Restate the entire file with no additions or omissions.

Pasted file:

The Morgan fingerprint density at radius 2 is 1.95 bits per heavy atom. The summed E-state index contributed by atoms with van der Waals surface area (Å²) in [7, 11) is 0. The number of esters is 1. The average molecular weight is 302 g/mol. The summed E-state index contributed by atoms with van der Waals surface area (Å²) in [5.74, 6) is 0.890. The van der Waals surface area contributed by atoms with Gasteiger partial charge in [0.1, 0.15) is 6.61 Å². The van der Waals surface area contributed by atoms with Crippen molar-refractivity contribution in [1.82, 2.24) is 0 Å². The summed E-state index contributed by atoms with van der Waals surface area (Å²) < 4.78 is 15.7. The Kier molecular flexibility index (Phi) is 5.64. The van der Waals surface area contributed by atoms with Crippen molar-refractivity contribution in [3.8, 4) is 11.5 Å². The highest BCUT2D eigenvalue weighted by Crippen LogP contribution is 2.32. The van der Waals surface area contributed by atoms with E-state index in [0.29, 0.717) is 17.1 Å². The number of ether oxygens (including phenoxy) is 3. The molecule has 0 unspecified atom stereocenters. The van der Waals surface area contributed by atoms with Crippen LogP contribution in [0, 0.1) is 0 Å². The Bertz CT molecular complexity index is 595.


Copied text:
The Morgan fingerprint density at radius 2 is 1.95 bits per heavy atom. The summed E-state index contributed by atoms with van der Waals surface area (Å²) in [7, 11) is 0. The number of esters is 1. The average molecular weight is 302 g/mol. The summed E-state index contributed by atoms with van der Waals surface area (Å²) in [5.74, 6) is 0.890. The van der Waals surface area contributed by atoms with Gasteiger partial charge in [0.1, 0.15) is 6.61 Å². The van der Waals surface area contributed by atoms with Crippen molar-refractivity contribution in [1.82, 2.24) is 0 Å². The summed E-state index contributed by atoms with van der Waals surface area (Å²) < 4.78 is 15.7. The Kier molecular flexibility index (Phi) is 5.64. The van der Waals surface area contributed by atoms with Crippen molar-refractivity contribution in [3.8, 4) is 11.5 Å². The highest BCUT2D eigenvalue weighted by Crippen LogP contribution is 2.32. The van der Waals surface area contributed by atoms with E-state index in [0.29, 0.717) is 17.1 Å². The number of ether oxygens (including phenoxy) is 3. The molecule has 0 unspecified atom stereocenters. The van der Waals surface area contributed by atoms with Crippen LogP contribution in [0, 0.1) is 0 Å². The Bertz CT molecular complexity index is 595.